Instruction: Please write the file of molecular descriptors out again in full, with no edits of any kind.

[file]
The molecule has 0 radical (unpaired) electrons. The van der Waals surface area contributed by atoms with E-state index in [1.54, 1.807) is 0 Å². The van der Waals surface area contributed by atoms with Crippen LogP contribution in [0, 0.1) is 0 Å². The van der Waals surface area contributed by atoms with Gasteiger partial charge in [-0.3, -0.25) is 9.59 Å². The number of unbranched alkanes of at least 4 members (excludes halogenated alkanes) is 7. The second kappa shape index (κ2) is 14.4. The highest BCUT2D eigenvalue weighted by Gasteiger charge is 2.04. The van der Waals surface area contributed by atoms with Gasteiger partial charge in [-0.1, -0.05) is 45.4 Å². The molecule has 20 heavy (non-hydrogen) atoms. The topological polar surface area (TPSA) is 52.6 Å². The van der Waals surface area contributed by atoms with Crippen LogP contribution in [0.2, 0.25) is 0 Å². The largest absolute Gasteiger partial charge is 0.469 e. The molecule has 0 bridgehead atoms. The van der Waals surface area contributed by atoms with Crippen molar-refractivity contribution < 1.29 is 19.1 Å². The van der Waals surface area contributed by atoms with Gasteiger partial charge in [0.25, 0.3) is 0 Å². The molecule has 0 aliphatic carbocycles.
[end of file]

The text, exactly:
The molecule has 0 radical (unpaired) electrons. The van der Waals surface area contributed by atoms with E-state index in [1.54, 1.807) is 0 Å². The van der Waals surface area contributed by atoms with Crippen LogP contribution in [0, 0.1) is 0 Å². The van der Waals surface area contributed by atoms with Gasteiger partial charge in [-0.3, -0.25) is 9.59 Å². The number of unbranched alkanes of at least 4 members (excludes halogenated alkanes) is 7. The second kappa shape index (κ2) is 14.4. The highest BCUT2D eigenvalue weighted by Gasteiger charge is 2.04. The van der Waals surface area contributed by atoms with Gasteiger partial charge in [-0.1, -0.05) is 45.4 Å². The molecule has 20 heavy (non-hydrogen) atoms. The topological polar surface area (TPSA) is 52.6 Å². The van der Waals surface area contributed by atoms with Crippen LogP contribution in [0.2, 0.25) is 0 Å². The largest absolute Gasteiger partial charge is 0.469 e. The molecule has 0 bridgehead atoms. The van der Waals surface area contributed by atoms with Crippen molar-refractivity contribution < 1.29 is 19.1 Å². The van der Waals surface area contributed by atoms with Gasteiger partial charge in [0.25, 0.3) is 0 Å². The molecule has 0 aliphatic carbocycles.